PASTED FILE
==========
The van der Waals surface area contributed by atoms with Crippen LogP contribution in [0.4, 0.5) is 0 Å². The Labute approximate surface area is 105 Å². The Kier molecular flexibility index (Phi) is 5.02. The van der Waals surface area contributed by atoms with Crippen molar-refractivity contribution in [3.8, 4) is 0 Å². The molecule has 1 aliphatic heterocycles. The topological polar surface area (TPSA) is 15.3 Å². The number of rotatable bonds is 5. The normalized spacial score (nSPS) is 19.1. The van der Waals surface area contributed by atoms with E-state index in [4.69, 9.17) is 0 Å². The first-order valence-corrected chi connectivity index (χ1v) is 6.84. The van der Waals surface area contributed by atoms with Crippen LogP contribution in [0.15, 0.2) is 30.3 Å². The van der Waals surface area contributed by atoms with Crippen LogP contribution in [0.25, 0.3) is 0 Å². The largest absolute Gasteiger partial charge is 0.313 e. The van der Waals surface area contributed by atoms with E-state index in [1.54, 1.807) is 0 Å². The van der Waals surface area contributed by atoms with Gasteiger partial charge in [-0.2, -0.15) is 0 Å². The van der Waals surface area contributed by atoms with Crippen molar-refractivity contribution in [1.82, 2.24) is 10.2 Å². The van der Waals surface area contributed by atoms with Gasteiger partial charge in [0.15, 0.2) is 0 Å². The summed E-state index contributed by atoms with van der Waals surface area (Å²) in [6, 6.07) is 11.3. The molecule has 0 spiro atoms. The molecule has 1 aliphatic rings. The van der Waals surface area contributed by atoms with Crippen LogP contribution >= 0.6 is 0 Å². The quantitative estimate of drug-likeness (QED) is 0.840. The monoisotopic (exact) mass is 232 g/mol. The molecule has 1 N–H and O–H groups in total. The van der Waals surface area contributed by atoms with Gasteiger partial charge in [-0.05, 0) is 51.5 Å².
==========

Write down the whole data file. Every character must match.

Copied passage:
The van der Waals surface area contributed by atoms with Crippen LogP contribution in [0.4, 0.5) is 0 Å². The Labute approximate surface area is 105 Å². The Kier molecular flexibility index (Phi) is 5.02. The van der Waals surface area contributed by atoms with Crippen molar-refractivity contribution in [3.8, 4) is 0 Å². The molecule has 1 aliphatic heterocycles. The topological polar surface area (TPSA) is 15.3 Å². The number of rotatable bonds is 5. The normalized spacial score (nSPS) is 19.1. The van der Waals surface area contributed by atoms with E-state index in [4.69, 9.17) is 0 Å². The first-order valence-corrected chi connectivity index (χ1v) is 6.84. The van der Waals surface area contributed by atoms with Crippen LogP contribution in [0.15, 0.2) is 30.3 Å². The van der Waals surface area contributed by atoms with Crippen LogP contribution in [0.25, 0.3) is 0 Å². The largest absolute Gasteiger partial charge is 0.313 e. The van der Waals surface area contributed by atoms with E-state index in [1.54, 1.807) is 0 Å². The van der Waals surface area contributed by atoms with Gasteiger partial charge in [-0.2, -0.15) is 0 Å². The van der Waals surface area contributed by atoms with Crippen molar-refractivity contribution in [1.82, 2.24) is 10.2 Å². The van der Waals surface area contributed by atoms with Gasteiger partial charge in [0.15, 0.2) is 0 Å². The summed E-state index contributed by atoms with van der Waals surface area (Å²) in [6, 6.07) is 11.3. The molecule has 0 spiro atoms. The molecule has 1 aliphatic rings. The van der Waals surface area contributed by atoms with Crippen LogP contribution >= 0.6 is 0 Å². The quantitative estimate of drug-likeness (QED) is 0.840. The monoisotopic (exact) mass is 232 g/mol. The molecule has 1 N–H and O–H groups in total. The van der Waals surface area contributed by atoms with Gasteiger partial charge in [-0.05, 0) is 51.5 Å².